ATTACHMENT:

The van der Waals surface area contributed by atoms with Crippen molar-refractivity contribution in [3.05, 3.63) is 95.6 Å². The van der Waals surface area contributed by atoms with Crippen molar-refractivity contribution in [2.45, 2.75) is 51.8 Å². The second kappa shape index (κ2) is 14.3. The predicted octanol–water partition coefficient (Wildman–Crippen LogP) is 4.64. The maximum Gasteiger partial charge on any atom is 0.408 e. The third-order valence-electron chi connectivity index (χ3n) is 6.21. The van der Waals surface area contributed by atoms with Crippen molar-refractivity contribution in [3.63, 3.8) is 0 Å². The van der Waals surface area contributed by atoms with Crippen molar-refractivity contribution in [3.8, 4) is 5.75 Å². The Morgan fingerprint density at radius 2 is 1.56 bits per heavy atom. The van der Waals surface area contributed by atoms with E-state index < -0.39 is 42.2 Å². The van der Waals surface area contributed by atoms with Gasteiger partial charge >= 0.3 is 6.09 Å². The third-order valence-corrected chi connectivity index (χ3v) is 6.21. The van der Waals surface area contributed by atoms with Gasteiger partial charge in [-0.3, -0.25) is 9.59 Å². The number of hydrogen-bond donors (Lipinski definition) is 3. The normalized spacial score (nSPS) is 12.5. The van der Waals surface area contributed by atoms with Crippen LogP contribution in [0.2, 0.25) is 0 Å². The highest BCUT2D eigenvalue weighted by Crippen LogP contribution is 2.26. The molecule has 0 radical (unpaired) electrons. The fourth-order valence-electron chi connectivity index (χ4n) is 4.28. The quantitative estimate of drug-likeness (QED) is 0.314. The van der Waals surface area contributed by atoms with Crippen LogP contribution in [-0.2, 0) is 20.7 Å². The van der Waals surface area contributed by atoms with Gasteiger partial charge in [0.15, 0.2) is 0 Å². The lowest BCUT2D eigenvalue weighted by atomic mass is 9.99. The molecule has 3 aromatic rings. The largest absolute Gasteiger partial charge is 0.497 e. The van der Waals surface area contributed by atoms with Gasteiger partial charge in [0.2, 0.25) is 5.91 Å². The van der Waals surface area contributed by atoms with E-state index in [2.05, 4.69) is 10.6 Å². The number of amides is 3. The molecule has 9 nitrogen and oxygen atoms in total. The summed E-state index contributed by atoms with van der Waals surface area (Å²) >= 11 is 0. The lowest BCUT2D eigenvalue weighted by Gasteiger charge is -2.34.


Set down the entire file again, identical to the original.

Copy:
The van der Waals surface area contributed by atoms with Crippen molar-refractivity contribution in [3.05, 3.63) is 95.6 Å². The van der Waals surface area contributed by atoms with Crippen molar-refractivity contribution in [2.45, 2.75) is 51.8 Å². The second kappa shape index (κ2) is 14.3. The predicted octanol–water partition coefficient (Wildman–Crippen LogP) is 4.64. The maximum Gasteiger partial charge on any atom is 0.408 e. The third-order valence-electron chi connectivity index (χ3n) is 6.21. The van der Waals surface area contributed by atoms with Crippen molar-refractivity contribution in [3.63, 3.8) is 0 Å². The van der Waals surface area contributed by atoms with Crippen molar-refractivity contribution in [3.8, 4) is 5.75 Å². The Morgan fingerprint density at radius 2 is 1.56 bits per heavy atom. The van der Waals surface area contributed by atoms with E-state index < -0.39 is 42.2 Å². The van der Waals surface area contributed by atoms with Gasteiger partial charge >= 0.3 is 6.09 Å². The third-order valence-corrected chi connectivity index (χ3v) is 6.21. The van der Waals surface area contributed by atoms with Gasteiger partial charge in [-0.3, -0.25) is 9.59 Å². The number of hydrogen-bond donors (Lipinski definition) is 3. The normalized spacial score (nSPS) is 12.5. The van der Waals surface area contributed by atoms with Crippen LogP contribution in [0.2, 0.25) is 0 Å². The highest BCUT2D eigenvalue weighted by Crippen LogP contribution is 2.26. The molecule has 0 radical (unpaired) electrons. The fourth-order valence-electron chi connectivity index (χ4n) is 4.28. The quantitative estimate of drug-likeness (QED) is 0.314. The van der Waals surface area contributed by atoms with Crippen LogP contribution in [-0.2, 0) is 20.7 Å². The van der Waals surface area contributed by atoms with Gasteiger partial charge in [0.15, 0.2) is 0 Å². The lowest BCUT2D eigenvalue weighted by atomic mass is 9.99. The molecule has 3 aromatic rings. The largest absolute Gasteiger partial charge is 0.497 e. The van der Waals surface area contributed by atoms with Gasteiger partial charge in [0.2, 0.25) is 5.91 Å². The van der Waals surface area contributed by atoms with E-state index in [2.05, 4.69) is 10.6 Å². The number of amides is 3. The molecule has 9 nitrogen and oxygen atoms in total. The summed E-state index contributed by atoms with van der Waals surface area (Å²) >= 11 is 0. The lowest BCUT2D eigenvalue weighted by Gasteiger charge is -2.34.